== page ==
POPE St CO.
(Corner 4th and Main Streets, - Oregon City.
T W. WKI.fi!.
Hid., oppohito IWofllce.
Olllce hours from 8 a. m.
6::!0 . in.
ATTORNEY AT LAW
Burn acts or raorKRTY runmaHiP.
Ortlce next to OrogAn City bank on Oth street.
0. T. WII.UAM8,
KKAL KHTATK aTd LOAH AQKNT.
A good Una of biuliipKB, roNldence and auburbau
farm I'roperty In traota to ault on eaay tormt.
Corroiipondonoe promptly anaworod. Ollloa,
ono dour annul of M 'tliillnt oiiiituii.
milK COMMERCIAL BANK,
OF OltKUON CITY
Capital, - .
TkA NMACTa A OKNSRAI. RANKING RtlHINKaa.
Loaut mado. Ililla dlaooiintud, Mnkoi cnl-
Jeotiiina. Iluya and aulln exi'liniiRi) nil all puluta
In tho United Btatva, Kiirope and Hong Kong.
Dopoalta rclvod aulijuvt to chock. Hank
opou from V A. M. to 4 r. M.
D. C. LATOURKTTK. Proaidont.
F. K DONALDSON, Caahler
pANK OF OUE0CN CITY,
Oldest Banklne House Is tie City.
Paid up Capital, IMJ.OOO.
raaatnKNT, OHAai.aa H. CAuriai.D.
Tlt'l rHKHlDINT, KO. A, HARIIINS.
A general banking bualnoaa traniaeted.
iJopoaita received auboot to check.
Approved bllla aud notoa dlaoouuted.
Count) and oity warranta boiiKht.
Loana made on available aeourlty.
Exchange bought and Bold.
Colleotloiii made promptly.
Uraltaaold avntlaole In auy pa of the world
Telngraphlo exchanges aolil on Portland, Baa
Frauolaoo.f'.UlOHgoaud Now York,
nterent pal J on time deposit!.
Few of the people of the Northwent in
the hurry and fiiuli incident to life In a
new country, ever take time to view and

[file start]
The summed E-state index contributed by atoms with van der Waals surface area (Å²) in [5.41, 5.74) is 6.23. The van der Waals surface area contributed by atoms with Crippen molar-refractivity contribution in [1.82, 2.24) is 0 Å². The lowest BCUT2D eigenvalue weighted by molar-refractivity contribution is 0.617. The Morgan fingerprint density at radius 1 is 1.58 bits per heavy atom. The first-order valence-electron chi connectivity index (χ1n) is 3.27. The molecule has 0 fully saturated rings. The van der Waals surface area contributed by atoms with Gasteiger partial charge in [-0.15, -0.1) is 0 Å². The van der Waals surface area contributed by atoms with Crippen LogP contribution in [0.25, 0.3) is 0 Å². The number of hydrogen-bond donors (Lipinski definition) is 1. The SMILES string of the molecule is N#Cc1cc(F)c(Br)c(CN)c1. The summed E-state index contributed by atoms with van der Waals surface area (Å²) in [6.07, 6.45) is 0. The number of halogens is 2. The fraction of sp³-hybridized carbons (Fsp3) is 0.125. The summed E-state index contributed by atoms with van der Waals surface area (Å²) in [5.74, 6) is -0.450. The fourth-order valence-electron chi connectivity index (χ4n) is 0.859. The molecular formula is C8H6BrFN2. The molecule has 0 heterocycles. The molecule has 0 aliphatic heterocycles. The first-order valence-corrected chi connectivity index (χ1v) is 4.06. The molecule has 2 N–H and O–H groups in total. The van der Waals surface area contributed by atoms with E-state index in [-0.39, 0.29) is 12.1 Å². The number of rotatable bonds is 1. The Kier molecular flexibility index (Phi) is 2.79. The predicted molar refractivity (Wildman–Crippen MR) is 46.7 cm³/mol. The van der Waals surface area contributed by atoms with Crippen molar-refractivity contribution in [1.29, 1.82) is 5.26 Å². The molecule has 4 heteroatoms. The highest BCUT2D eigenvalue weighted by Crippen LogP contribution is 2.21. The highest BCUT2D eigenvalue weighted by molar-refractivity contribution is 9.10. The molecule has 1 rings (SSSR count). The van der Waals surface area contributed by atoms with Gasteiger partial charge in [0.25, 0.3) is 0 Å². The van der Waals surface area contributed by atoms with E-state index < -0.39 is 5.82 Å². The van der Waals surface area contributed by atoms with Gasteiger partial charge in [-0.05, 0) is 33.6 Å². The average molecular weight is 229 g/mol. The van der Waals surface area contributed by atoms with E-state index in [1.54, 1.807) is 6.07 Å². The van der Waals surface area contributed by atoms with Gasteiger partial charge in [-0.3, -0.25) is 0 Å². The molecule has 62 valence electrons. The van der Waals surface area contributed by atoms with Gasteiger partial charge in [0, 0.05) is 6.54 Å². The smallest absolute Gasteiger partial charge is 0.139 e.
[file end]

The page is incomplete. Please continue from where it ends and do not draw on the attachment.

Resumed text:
admire the many wonder which nature
ha no lavinitly henlowed npon (hi sec
tion of the United Klatc. Stranger
comitiK here cannot Bnveiioiiuli in praiHe
of our nnoW'Cttped mounlain, tnnj'tic
waterUI), Krand river and the many
wonderful and trane work of nature
lo he wen in aluiOHt every locality, while
to the averse Orejfonian thene grand
and "we-lriHpirniK heanlie of nature are
of little ink-rent and are pa iced unno
ticed, or if observed at all, it 1 to enli
inate the number of hornepower in the
waterfall, the amount ol limber per acre,
or to deplore the inouiitaiii aa a UHelee
pile of ruck.
Only three rniVa oulh of Oregon City,
on a high clitr overl'xAini; the Willam
ette river, in, from a geolog'iHt'g point of
view, one ol the mont wonderful rock
Nono hotter in the city. A (tplcndid Holcction and all , fonimtiomi on ttie ia;ific coast, itiaa
pinar oi nana 1 1 rock noine ii ieei uiri.
The flmteiitht feet of it from the ground
1m only alnjut 35 i milieu in duuneter, while
Hie remaining 12 feet of tlie tjp in over
eight fept in diameter and It aland a
perfect and erect aa an Egyptian tnonu